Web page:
Educational psychologists work to understand how to structure educational systems in order to meet the mental and emotional needs of students. They study how people learn, identify and suggest efficient teaching methods, and evaluate the effectiveness of various educational policies and practices. Educational psychologists often point out the inherently social nature of our current educational system, study the ways that learning environments affect education, and study the ways that societal, local, and family issues affect learning and classroom practice. Upon completion of this course, the student will be able to: explain why knowledge of psychology is important to effective teaching; discuss, compare, and contrast cognitive and behavioral psychology; discuss, compare, and contrast constructivist and behaviorist models of teaching and learning, as well as their applications in classroom management; identify important cognitive stages of development, the typical age range of each stage, and the ways that teachers can use that knowledge; identify important aspects of personal, emotional, and moral development, and ways that teachers can use that knowledge; identify diversity in terms of differences in learning styles, intelligence, cultures, and gender, as well as specific abilities and disabilities, that a modern classroom might need to accommodate; discuss theories of motivation and defend those you would use in your classroom; discuss classroom management strategies that smooth the learning process and prevent or deal with misbehavior, and defend those strategies you would use in your classroom; identify communication skills that enhance learning, management, and coordination with students' families; identify strategies for enhancing students' ability to use complex cognitive skills; identify the major parts of a lesson or unit plan; identify and discuss types of teacher-made assessments; discuss the uses of and issues surrounding standardized testing; identify and discuss factors that influence job satisfaction in a teaching career. (Psychology 303)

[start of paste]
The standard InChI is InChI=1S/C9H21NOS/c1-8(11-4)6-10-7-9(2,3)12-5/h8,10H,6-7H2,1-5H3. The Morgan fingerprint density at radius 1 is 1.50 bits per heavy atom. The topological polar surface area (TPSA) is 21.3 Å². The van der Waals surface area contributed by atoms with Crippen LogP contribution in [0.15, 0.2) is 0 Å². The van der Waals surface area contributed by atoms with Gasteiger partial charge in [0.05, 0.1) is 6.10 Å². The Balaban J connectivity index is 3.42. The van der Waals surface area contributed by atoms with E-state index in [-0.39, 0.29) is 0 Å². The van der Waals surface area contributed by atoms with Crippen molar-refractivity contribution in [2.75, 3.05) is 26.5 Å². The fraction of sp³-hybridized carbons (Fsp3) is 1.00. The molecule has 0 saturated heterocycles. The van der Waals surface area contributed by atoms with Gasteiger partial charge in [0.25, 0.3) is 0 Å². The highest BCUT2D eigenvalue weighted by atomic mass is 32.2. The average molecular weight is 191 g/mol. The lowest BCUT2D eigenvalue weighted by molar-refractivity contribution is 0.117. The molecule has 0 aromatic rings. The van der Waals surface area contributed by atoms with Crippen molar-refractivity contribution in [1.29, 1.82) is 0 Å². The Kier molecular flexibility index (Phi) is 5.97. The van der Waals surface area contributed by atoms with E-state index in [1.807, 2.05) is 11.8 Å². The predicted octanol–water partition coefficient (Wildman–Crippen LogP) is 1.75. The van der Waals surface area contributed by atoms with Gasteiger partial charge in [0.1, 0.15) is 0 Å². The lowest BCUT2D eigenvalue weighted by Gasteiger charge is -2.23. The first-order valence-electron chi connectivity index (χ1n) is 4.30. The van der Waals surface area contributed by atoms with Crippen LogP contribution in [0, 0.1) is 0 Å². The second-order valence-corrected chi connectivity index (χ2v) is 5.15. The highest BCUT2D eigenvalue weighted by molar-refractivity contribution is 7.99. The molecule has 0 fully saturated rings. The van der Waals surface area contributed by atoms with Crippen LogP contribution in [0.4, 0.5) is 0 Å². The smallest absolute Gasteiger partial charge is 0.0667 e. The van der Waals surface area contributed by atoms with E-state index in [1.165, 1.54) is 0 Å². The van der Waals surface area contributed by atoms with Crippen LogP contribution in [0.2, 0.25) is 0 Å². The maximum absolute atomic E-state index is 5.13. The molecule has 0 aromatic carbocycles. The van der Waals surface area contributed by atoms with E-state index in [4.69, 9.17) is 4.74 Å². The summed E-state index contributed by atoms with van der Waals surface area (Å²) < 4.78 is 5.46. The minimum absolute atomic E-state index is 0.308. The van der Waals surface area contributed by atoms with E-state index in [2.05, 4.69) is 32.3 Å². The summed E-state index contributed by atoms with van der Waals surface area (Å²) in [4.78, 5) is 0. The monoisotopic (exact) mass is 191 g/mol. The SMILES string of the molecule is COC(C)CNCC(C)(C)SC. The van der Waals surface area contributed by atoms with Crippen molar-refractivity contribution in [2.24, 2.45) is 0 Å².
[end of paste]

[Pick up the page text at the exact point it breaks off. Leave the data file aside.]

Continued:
This course for Administrators provides knowledge and skills in supporting diverse families and enhancing English LanguageDevelopment (ELD) across expressive and receptive language domains for school-age children who are English Language Learners (ELL) or have other learning and language barriers. Administrators learn about key standards and best practices and explore strategies to implement improved practice, creating a shift in policies and programmatic culture to embrace and support diverse learners, welcoming non-native English speaking families and enhancing the ELD progress of students who are learners of English.